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Cuzzo v. Cuzzo

SUPREME COURT OF THE STATE OF NEW YORK APPELLATE DIVISION SECOND JUDICIAL DEPARTMENT


September 29, 2009

PATRICIA CUZZO, RESPONDENT,
v.
ERNEST CUZZO, APPELLANT.

In a matrimonial action in which the parties were divorced by judgment dated February 16, 2006, entered upon the defendant's default in appearing or answering, the defendant appeals from an order of the Supreme Court, Westchester County (Scarpino, J.), entered June 25, 2008, which denied his motion to reject a referee's report (Ratner, Ct. Atty. Ref.), dated November 15, 2007, recommending that his motion to vacate the judgment of divorce be denied or, in the alternative, for a new hearing before a different referee, and granted the plaintiff's cross motion to confirm the referee's report.

Published by New York State Law Reporting Bureau pursuant to Judiciary Law § 431.

This opinion is uncorrected and subject to revision before publication in the Official Reports.

ROBERT A. SPOLZINO, J.P., HOWARD MILLER, DANIEL D. ANGIOLILLO and THOMAS A. DICKERSON, JJ.

(Index No. 20935/05)

DECISION & ORDER

ORDERED that the order is affirmed, with costs.

The plaintiff former wife and the defendant former husband were divorced after 32 years of marriage by judgment of divorce dated February 16, 2006, which was entered upon the defendant's default in appearing or answering. Pursuant to the parties' separation agreement, which was incorporated into, but did not merge with, the judgment of divorce, the plaintiff was to receive title to the parties' two homes and the defendant was to pay all the expenses involved in maintaining those homes.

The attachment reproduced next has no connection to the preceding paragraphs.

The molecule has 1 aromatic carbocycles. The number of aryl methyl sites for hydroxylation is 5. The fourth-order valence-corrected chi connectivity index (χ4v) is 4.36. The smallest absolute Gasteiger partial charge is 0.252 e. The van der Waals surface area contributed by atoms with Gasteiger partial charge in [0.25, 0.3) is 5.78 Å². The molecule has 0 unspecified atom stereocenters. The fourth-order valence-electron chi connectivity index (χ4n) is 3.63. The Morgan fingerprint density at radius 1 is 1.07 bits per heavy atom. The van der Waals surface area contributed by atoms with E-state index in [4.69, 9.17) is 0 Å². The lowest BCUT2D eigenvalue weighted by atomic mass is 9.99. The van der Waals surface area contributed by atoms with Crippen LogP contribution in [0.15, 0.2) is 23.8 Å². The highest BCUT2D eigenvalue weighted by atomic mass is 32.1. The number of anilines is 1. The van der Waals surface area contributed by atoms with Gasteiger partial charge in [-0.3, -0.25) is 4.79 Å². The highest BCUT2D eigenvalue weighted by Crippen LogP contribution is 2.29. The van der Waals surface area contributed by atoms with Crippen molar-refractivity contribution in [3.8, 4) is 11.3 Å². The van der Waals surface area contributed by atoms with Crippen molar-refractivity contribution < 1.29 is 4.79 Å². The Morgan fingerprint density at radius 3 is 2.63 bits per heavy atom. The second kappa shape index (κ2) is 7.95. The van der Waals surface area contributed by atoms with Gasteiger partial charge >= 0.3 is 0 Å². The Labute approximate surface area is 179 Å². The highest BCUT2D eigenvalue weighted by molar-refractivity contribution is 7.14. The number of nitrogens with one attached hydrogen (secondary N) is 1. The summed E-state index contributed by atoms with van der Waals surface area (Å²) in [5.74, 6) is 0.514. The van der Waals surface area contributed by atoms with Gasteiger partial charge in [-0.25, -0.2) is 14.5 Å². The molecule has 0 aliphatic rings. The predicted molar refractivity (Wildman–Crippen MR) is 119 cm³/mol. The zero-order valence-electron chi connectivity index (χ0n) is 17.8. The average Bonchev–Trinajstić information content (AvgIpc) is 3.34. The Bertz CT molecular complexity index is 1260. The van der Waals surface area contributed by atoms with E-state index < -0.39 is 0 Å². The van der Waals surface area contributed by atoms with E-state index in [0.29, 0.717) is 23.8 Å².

The defendant moved to vacate the judgment of divorce in January 2007, approximately 13 months after the plaintiff had served the summons with notice upon him on December 5, 2005. The defendant argued, inter alia, that his mental and physical state prevented him from answering or appearing in the divorce action, and that his default was therefore excusable. The defendant also denied having been served with the summons with notice, and further argued that the separation agreement was unconscionable and improperly executed.

The court directed a referee to conduct a hearing on the motion. After a two-day hearing, the referee issued an extensive oral report finding that the defendant's testimony was incredible and lacking in merit, and concluding that the defendant failed to establish a reasonable excuse for his default and a meritorious defense to the action as required by CPLR 5015(a)(1). The defendant moved, inter alia, to reject the referee's report and the plaintiff cross-moved to confirm the report. In the order appealed from, the Supreme Court denied the defendant's motion and granted the plaintiff's cross motion.

Although this Court has adopted a liberal policy with respect to vacating defaults in matrimonial actions, it is still incumbent upon a defendant to demonstrate a reasonable excuse for his default and the existence of a meritorious defense (see Ogazi v Ogazi, 46 AD3d 646; Atwater v Mace, 39 AD3d 573, 574; Faltings v Faltings, 35 AD3d 350). Contrary to the defendant's contention, he failed to submit any competent evidence that his default was excusable because it was caused by a mental or physical condition (see Dominguez v Carioscia, 1 AD3d 396; Neuman v Greenblatt, 260 AD2d 616, 617; Zolov v Donovan, 138 AD2d 484, 485).

In light of this determination, we need not consider whether the defendant demonstrated the existence of a meritorious defense (see Ogazi v Ogazi, 46 AD3d at 646; Matter of Lutz v Goldstone, 31 AD3d 449, 450).

SPOLZINO, J.P., MILLER, ANGIOLILLO and DICKERSON, JJ., concur.

20090929

© 1992-2009 VersusLaw Inc.



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